Huntington’s Milk & Honey is an eclectic mix of clothing, accessories and prices with a décor and sense of style that can lure in the likes of most any shopper. The store’s owner, Christina Essabba, was dividing her attention among two customers and this reporter on a recent visit, proving immediately not only to be accessible but likable. Once Essaba finished educating a customer on faux leather, she stated:
“We’ll be starting off the season with a Black Friday sale that we’ll be announcing on our Facebook and probably extend through the end of December. We have a lot of new customers who I think we won over this past year and we’re hoping they come back in.”
For many other businesses without Milk & Honey’s mixed merchandise and varying prices, their products do the heavy retail lifting for them without the need for excessive advertising, discounts, consumer interaction or promotions. Essabba says her store relies on a sense of the culture and community for revenue.
Smaller retailers, though, are not the only ones preparing for the holiday shopping season, which will ideally prove to be more lucrative than the last one. As a particularly threatening adversary to small downtown retailers, Long Island’s malls and national chain stores will as usual see the majority of crowds this holiday season.
Les Morris, from Simon Property Groups, owners of Long Island’s Roosevelt Field Mall, Walt Whitman Mall and Smith Haven Mall just to name a few, expects as much:
“The holidays are a magical time for a lot of reasons, and I think the mall is a shopping environment that lends itself very well to that,” he says. With the convenience and accessibility offered by LI’s malls, the integration and explosion of media have given those businesses enormous leverage, especially with regard to advertising sales or coupons.
“Last year, I think the big theme for us was the integration of digital media with the holiday season,” Morris continues. “We have furthered that this year: Now all of our malls have Facebook pages and Twitter pages that are constantly updated.”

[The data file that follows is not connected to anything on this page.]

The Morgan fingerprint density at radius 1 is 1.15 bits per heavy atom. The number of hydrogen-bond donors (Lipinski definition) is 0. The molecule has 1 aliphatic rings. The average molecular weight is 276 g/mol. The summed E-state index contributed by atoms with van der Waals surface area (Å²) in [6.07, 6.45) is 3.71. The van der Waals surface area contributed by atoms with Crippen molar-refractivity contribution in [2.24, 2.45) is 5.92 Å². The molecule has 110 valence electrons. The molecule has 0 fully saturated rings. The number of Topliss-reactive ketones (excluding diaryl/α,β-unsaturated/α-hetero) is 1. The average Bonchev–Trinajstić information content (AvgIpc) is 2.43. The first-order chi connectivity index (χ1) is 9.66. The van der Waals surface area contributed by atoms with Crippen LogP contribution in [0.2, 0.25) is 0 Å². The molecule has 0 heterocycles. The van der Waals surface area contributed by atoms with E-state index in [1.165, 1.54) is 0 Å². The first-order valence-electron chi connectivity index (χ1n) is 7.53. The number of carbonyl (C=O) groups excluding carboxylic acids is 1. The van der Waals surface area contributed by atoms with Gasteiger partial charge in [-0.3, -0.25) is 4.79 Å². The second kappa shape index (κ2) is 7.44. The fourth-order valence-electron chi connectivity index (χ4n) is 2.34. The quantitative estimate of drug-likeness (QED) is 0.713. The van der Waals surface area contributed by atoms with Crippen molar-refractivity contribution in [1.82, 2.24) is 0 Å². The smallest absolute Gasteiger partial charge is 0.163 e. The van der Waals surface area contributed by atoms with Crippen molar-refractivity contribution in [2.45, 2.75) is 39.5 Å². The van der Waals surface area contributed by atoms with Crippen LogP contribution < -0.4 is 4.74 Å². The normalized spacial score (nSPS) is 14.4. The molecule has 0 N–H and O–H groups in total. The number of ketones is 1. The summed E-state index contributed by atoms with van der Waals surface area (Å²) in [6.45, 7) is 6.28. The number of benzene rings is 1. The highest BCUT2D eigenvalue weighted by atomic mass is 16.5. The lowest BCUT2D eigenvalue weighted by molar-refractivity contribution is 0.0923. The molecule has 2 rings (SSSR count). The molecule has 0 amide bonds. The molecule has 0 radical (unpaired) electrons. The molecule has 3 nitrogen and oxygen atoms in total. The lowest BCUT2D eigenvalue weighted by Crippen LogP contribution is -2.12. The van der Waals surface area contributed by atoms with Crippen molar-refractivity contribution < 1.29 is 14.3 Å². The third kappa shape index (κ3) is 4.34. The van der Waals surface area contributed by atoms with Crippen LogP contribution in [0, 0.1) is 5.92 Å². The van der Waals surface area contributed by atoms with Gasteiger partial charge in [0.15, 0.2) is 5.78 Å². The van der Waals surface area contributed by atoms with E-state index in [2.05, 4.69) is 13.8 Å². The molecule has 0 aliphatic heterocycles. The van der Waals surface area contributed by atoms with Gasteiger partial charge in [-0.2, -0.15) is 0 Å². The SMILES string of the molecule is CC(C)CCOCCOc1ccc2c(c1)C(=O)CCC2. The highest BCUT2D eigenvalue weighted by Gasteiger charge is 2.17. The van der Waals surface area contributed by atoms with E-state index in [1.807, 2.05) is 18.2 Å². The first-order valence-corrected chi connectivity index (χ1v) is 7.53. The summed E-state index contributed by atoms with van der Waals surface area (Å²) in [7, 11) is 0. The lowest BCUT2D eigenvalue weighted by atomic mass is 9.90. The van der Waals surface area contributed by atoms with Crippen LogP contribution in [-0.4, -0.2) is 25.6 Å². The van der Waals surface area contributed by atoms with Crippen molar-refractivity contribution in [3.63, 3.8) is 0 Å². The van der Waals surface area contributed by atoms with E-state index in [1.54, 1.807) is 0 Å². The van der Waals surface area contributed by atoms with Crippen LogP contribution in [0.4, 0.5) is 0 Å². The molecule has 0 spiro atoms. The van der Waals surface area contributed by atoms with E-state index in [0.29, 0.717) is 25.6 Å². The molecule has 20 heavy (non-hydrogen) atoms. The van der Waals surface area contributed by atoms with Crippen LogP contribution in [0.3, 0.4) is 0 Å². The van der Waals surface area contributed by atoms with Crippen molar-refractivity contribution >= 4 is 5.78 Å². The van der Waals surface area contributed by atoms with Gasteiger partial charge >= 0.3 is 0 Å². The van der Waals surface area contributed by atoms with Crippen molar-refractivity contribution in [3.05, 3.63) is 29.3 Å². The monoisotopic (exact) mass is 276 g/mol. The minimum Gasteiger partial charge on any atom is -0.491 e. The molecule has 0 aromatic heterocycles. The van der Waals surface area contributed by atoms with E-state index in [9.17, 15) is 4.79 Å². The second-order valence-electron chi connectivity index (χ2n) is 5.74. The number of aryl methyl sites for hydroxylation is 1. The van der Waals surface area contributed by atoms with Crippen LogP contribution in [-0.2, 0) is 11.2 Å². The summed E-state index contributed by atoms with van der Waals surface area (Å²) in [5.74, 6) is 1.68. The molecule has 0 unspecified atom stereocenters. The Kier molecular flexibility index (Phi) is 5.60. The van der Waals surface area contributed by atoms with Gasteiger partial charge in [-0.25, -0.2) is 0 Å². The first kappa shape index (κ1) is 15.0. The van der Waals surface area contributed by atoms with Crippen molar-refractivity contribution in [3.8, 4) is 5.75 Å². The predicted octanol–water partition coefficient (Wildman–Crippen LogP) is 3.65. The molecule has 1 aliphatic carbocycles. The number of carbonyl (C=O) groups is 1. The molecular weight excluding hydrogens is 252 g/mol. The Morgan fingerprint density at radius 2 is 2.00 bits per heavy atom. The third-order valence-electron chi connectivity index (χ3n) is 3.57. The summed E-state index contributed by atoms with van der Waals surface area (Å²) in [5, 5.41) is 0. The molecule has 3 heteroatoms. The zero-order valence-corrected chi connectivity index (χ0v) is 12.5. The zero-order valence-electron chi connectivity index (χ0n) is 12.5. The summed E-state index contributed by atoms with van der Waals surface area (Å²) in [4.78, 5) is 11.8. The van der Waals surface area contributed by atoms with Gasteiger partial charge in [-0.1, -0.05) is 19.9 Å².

In addition to that, large corporations use technology to attract customers in countless new ways. Amazon, for instance, offers a smartphone application that identifies an item you’ve snapped a photo of, presents its own price for the same item, and then offers the convenience of buying it directly from the application.
A market getting hit hard, not only by the economy but also by the technologies that eliminate the necessity for them, is book stores. This will be the first Christmas season in nearly two decades in which Long Islanders will not have a Borders Books & Music to browse. Independent booksellers, such as Book Revue in Huntington, continue to be community favorites, but with the growing popularity of Kindles, iPads and e-books, Book Revue may soon be among the last of its kind. The Huntington store is located in a cavernously large space. Its air thick with the smell of turned pages and faded ink, and there is a sense of nostalgia for something vintage and romantic, but also for something lost.
Robert Klein, co-owner of Book Revue, acknowledges the threat of digitalized reading.
“Kindle is taking a big bite, Amazon is taking a big bite, but the community supports us,” he says. “What Amazon and e-books have done has made it difficult to sell new books for a lesser price; you just can’t do it anymore.”
Although Klein admits “the book business is not what it used to be,” he believes this year’s holiday season will be better than the last.
To be a true competitor for this year’s holiday season, the most valuable promotional strategy for boosting sales is to open earlier, guarantee merchandise and most importantly, discount more and sooner, both in store and out. According to accounting agency BDO’s US forecast of Black Friday sales, “lower projections for Black Friday and Cyber Monday are to be expected as intense competition in the sector has retailers planning big discounts earlier in the season… Seventy-eight percent of [chief marketing officers] say they expect to see more discounts and promotions overall this holiday season compared to last year.”
As one of this year’s top corporate contenders, Best Buy is offering both sales and extended hours to maximize the holiday rush. The chain seems to appeal predominantly to the blue-collar consumer that is, one who depends on Black Friday discounts to fulfill the holiday wish lists of loved ones.
“Between 100-120 stores are opening up at midnight this year as opposed to 5 a.m.,” explains Peter Conway, general manager of Best Buy’s Westbury location. “I’ll be here at 6 p.m. Thanksgiving night outside with my customers.”
He’ll be joining the Black Friday race to open earliest against fellow big box stores Target and Wal-Mart.
For his part, Reruns’ Rudia is encouraged—he’s been doing this for three and a half decades, and he sees reason for hope.
“Yes,” he says, reiterating his upbeat outlook. “I think it’s going to be better.”